CBU ranks high in assisting students with social mobility
Riverside, Calif. (Dec. 7, 2020) – California Baptist University is one of the top private universities helping students with social mobility, according to a recent report by Education Reform Now, a think tank that advocates for students in the public education system and their families.
The report identified 614 four-year colleges where students receiving federal Pell Grants are more likely to graduate than they are to drop out and where federal loan repayment and default rates are better than the average four-year institution. Education Reform Now called these colleges “social mobility elevators.” A Pell Grant is a needs-based grant that does not need to be repaid.
Among private universities, CBU ranked first in California and fifth nationally.
“Social mobility is a cornerstone of the American way — the land of opportunity,” said Dr. Wayne Fletcher, associate provost for academic services. “In our current society, for many, higher education is the gateway to economic and social mobility.”
Forty-two percent of traditional undergraduate students at CBU receive a Pell Grant and 36 percent receive the Cal Grant. The number of recipients at CBU is reflective of the Inland Empire socioeconomics, Fletcher said.
“The challenge nationally is that students with high economic need complete university at lower rates than students from more affluent families,” Fletcher said. “This matters to CBU because our mission is to help students discover and live their purpose.”
Taylor Neece, dean of Admissions, said CBU spends time educating prospective students about financial aid and dispelling the myths of private education related to affordability. The Financial Aid office works with Admissions to offer financial aid informational sessions and workshops on how to fill out the federal student aid form.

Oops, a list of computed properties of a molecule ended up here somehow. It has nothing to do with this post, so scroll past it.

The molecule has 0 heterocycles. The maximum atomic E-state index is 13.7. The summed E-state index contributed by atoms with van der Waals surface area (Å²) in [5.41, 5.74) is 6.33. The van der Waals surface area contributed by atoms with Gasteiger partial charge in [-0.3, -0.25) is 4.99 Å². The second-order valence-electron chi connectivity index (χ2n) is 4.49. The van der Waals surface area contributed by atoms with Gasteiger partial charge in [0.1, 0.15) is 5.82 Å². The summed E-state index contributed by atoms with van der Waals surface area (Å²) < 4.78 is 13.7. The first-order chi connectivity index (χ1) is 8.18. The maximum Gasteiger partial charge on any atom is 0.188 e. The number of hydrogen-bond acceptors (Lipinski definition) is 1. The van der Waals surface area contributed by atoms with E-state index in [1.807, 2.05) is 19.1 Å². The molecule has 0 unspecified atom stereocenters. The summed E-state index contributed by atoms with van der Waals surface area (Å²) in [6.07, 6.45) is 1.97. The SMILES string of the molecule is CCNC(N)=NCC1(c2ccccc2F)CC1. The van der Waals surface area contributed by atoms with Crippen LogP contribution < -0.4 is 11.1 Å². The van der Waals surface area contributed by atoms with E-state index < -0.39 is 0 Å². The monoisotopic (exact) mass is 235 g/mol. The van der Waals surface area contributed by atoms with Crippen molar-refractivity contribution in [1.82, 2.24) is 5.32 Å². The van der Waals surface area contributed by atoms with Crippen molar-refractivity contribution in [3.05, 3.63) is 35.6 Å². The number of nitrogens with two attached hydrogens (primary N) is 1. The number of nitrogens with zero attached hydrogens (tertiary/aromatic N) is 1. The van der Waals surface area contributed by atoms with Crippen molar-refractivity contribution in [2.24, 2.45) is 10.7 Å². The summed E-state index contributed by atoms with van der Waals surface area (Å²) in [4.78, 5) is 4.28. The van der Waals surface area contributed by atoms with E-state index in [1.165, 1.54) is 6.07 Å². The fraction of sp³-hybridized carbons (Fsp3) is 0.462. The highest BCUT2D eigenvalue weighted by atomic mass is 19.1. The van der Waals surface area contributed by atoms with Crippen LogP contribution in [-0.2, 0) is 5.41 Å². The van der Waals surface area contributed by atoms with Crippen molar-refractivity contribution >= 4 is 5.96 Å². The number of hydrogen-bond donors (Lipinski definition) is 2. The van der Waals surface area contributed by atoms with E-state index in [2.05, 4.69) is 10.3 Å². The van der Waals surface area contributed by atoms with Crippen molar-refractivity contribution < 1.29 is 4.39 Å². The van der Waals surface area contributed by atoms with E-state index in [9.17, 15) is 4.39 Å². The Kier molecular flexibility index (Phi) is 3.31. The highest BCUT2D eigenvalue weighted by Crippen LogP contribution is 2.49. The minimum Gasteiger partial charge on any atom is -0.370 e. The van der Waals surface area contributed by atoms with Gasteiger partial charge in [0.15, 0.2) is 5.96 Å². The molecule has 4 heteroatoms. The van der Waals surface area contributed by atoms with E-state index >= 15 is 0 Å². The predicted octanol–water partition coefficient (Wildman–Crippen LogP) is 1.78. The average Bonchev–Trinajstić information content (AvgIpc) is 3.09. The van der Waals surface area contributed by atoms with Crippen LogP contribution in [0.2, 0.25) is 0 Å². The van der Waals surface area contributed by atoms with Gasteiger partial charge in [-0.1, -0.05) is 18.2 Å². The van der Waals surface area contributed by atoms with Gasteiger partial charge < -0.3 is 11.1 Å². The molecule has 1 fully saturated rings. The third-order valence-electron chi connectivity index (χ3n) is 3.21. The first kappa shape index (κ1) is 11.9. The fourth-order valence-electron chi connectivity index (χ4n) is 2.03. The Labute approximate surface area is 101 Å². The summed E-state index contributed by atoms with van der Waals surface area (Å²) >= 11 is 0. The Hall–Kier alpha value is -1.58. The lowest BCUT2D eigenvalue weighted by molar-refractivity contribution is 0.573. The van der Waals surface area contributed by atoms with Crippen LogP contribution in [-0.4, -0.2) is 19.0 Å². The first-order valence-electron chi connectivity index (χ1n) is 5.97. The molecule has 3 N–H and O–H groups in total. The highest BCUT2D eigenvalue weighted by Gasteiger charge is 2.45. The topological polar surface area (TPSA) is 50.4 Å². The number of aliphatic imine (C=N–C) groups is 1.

“Our goal is that students do not shut the door to a private education,” Neece said. “There are many students who don’t know that CBU can be a reality and our mission is to help them understand how CBU might be financially viable for them.”
Once students are at CBU, various campus offices — including the Office of Student Success and the Career Center — will help them succeed during their college years and after, Neece said.
“I call it the CBU scaffolding. The CBU support scaffolding allows students to get to heights that they wouldn’t be able to get to otherwise,” Neece said. “We want to do everything we can to wrap them with support in order for them to be successful during their time here and post-graduation.”
The Education Reform Now ranking reflects the fact that CBU students are succeeding,
“It means that CBU is successfully providing the resources, education and guidance which supports students from lower socioeconomic populations in achieving graduation,” Fletcher said. “Successful graduation leads to increased employment and economic opportunity which allows student to repay student loans and achieve social mobility."